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Labor Union Membership Is At Historic Lows, But Is The Tide Turning?


This week, the results may be announced for one of the most consequential union elections in recent history. An Amazon warehouse with nearly 6,000 employees in Bessemer, Alabama, finished voting last month, and the final tally is expected within days.

Labor organizers have long sought to unionize Amazon, the country’s second-largest private employer.

But for years, Amazon has worked to stymie unions. In regard to the efforts in Alabama, the company reportedly hired anti-union consultants paying nearly $10,000 a day, while allegedly sending anti-union texts to workers and posting anti-union fliers in its bathrooms, among other tactics.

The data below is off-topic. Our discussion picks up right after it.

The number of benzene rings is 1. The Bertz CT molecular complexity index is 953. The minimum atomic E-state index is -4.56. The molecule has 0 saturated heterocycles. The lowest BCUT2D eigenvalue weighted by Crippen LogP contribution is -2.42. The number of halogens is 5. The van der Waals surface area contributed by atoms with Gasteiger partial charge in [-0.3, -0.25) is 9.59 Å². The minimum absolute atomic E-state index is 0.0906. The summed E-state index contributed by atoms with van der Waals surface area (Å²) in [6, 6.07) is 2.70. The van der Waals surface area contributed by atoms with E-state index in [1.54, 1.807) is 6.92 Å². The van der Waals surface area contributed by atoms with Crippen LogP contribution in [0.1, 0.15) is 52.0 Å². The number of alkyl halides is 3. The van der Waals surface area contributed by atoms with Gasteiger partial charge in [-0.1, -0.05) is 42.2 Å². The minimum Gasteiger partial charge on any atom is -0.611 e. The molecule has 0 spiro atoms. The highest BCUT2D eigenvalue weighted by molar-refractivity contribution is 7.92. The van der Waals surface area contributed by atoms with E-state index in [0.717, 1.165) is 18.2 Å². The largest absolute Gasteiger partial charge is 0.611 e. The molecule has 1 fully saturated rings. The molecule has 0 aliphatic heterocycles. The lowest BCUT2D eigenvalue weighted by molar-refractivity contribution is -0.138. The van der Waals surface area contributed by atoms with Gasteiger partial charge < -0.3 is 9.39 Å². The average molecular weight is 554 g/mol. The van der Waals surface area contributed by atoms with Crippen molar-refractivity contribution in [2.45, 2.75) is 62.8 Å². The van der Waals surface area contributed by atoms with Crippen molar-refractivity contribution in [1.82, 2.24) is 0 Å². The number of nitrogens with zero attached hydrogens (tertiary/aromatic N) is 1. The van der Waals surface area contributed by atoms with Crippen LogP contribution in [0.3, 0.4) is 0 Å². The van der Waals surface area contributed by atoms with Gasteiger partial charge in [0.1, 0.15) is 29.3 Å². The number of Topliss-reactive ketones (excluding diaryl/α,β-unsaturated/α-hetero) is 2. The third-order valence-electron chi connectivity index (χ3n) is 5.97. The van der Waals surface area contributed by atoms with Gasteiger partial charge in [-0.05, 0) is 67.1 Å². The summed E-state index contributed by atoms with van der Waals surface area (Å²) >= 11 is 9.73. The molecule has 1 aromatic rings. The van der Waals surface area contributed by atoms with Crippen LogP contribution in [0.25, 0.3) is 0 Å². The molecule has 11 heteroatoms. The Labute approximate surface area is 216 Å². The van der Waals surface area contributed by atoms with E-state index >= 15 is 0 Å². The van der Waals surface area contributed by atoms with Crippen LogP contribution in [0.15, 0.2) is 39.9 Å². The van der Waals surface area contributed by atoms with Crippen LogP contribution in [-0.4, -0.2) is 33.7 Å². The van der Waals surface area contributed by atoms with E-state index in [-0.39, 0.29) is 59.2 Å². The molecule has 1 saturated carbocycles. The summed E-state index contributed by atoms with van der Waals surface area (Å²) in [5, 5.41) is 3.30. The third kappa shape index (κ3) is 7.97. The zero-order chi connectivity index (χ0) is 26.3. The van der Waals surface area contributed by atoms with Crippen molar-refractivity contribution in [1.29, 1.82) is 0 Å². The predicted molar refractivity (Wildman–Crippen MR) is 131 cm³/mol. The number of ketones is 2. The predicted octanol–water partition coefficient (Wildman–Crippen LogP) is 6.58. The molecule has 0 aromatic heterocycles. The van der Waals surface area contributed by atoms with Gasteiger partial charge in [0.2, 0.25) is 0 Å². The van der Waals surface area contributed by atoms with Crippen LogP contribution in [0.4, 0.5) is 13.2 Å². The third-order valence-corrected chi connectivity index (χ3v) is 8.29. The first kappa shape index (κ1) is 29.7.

Labor unions are at a historic low. Participation in unions has shrunk to less than 11% last year, down from the peak of about 35% in the mid-1950s.

Nonetheless, 65% of Americans approve of unions, and there appears to be a newfound interest, even in the South, where only 5% of workers belong to a union. For example, workers at a major South Carolina’s newspaper, The State, announced their intent to form a union just last week.

We look at America’s complicated relationship with labor unions and why they might be gaining traction yet again.


Alina Selyukh, business correspondent for NPR

Robert Korstad, professor of public policy and history at Duke University's Sanford School of Public Policy

Travis Bland, reporter for The State

Jesse Steinmetz is Producer of Charlotte Talks with Mike Collins. Before joining WFAE in 2019, he was an intern at WNPR in Hartford, Connecticut and hosted a show at Eastern Connecticut State University.